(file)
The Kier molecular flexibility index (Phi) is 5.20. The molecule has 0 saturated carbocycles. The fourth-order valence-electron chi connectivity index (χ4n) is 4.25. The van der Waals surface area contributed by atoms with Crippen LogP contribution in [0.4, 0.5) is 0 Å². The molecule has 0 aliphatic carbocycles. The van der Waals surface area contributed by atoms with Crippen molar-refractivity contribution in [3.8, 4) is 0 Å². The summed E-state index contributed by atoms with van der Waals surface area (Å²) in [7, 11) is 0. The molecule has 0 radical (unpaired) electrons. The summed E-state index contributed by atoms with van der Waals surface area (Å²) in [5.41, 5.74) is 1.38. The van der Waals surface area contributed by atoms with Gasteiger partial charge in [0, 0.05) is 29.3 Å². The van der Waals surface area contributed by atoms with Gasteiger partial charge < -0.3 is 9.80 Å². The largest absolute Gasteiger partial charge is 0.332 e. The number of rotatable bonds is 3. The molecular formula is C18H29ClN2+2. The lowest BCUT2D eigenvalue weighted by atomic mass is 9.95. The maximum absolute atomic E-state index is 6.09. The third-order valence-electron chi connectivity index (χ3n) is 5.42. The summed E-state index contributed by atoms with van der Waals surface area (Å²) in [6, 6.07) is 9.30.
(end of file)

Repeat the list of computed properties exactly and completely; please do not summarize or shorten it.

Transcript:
The Kier molecular flexibility index (Phi) is 5.20. The molecule has 0 saturated carbocycles. The fourth-order valence-electron chi connectivity index (χ4n) is 4.25. The van der Waals surface area contributed by atoms with Crippen LogP contribution in [0.4, 0.5) is 0 Å². The molecule has 0 aliphatic carbocycles. The van der Waals surface area contributed by atoms with Crippen molar-refractivity contribution in [3.8, 4) is 0 Å². The summed E-state index contributed by atoms with van der Waals surface area (Å²) in [7, 11) is 0. The molecule has 0 radical (unpaired) electrons. The summed E-state index contributed by atoms with van der Waals surface area (Å²) in [5.41, 5.74) is 1.38. The van der Waals surface area contributed by atoms with Gasteiger partial charge in [0, 0.05) is 29.3 Å². The van der Waals surface area contributed by atoms with Gasteiger partial charge < -0.3 is 9.80 Å². The largest absolute Gasteiger partial charge is 0.332 e. The number of rotatable bonds is 3. The molecular formula is C18H29ClN2+2. The lowest BCUT2D eigenvalue weighted by atomic mass is 9.95. The maximum absolute atomic E-state index is 6.09. The third-order valence-electron chi connectivity index (χ3n) is 5.42. The summed E-state index contributed by atoms with van der Waals surface area (Å²) in [6, 6.07) is 9.30.